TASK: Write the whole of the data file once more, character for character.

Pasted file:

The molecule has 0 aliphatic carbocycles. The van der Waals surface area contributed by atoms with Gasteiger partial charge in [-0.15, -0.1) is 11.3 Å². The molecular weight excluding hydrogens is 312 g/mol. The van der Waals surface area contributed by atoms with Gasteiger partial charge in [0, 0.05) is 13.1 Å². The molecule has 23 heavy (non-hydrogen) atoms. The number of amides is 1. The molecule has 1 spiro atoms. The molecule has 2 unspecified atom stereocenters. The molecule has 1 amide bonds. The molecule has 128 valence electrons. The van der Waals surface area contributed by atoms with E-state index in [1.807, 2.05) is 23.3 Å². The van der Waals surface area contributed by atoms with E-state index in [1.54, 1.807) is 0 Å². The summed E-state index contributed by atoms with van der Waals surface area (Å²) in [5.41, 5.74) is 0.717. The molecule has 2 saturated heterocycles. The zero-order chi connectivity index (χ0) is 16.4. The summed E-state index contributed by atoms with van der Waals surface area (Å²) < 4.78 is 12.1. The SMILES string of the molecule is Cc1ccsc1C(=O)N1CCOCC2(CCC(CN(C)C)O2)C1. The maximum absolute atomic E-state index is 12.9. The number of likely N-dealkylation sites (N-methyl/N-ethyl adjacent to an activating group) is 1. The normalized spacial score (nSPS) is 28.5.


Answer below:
The molecule has 0 aliphatic carbocycles. The van der Waals surface area contributed by atoms with Gasteiger partial charge in [-0.15, -0.1) is 11.3 Å². The molecular weight excluding hydrogens is 312 g/mol. The van der Waals surface area contributed by atoms with Gasteiger partial charge in [0, 0.05) is 13.1 Å². The molecule has 23 heavy (non-hydrogen) atoms. The number of amides is 1. The molecule has 1 spiro atoms. The molecule has 2 unspecified atom stereocenters. The molecule has 1 amide bonds. The molecule has 128 valence electrons. The van der Waals surface area contributed by atoms with E-state index in [1.807, 2.05) is 23.3 Å². The van der Waals surface area contributed by atoms with E-state index in [1.54, 1.807) is 0 Å². The summed E-state index contributed by atoms with van der Waals surface area (Å²) in [5.41, 5.74) is 0.717. The molecule has 2 saturated heterocycles. The zero-order chi connectivity index (χ0) is 16.4. The summed E-state index contributed by atoms with van der Waals surface area (Å²) < 4.78 is 12.1. The SMILES string of the molecule is Cc1ccsc1C(=O)N1CCOCC2(CCC(CN(C)C)O2)C1. The maximum absolute atomic E-state index is 12.9. The number of likely N-dealkylation sites (N-methyl/N-ethyl adjacent to an activating group) is 1. The normalized spacial score (nSPS) is 28.5.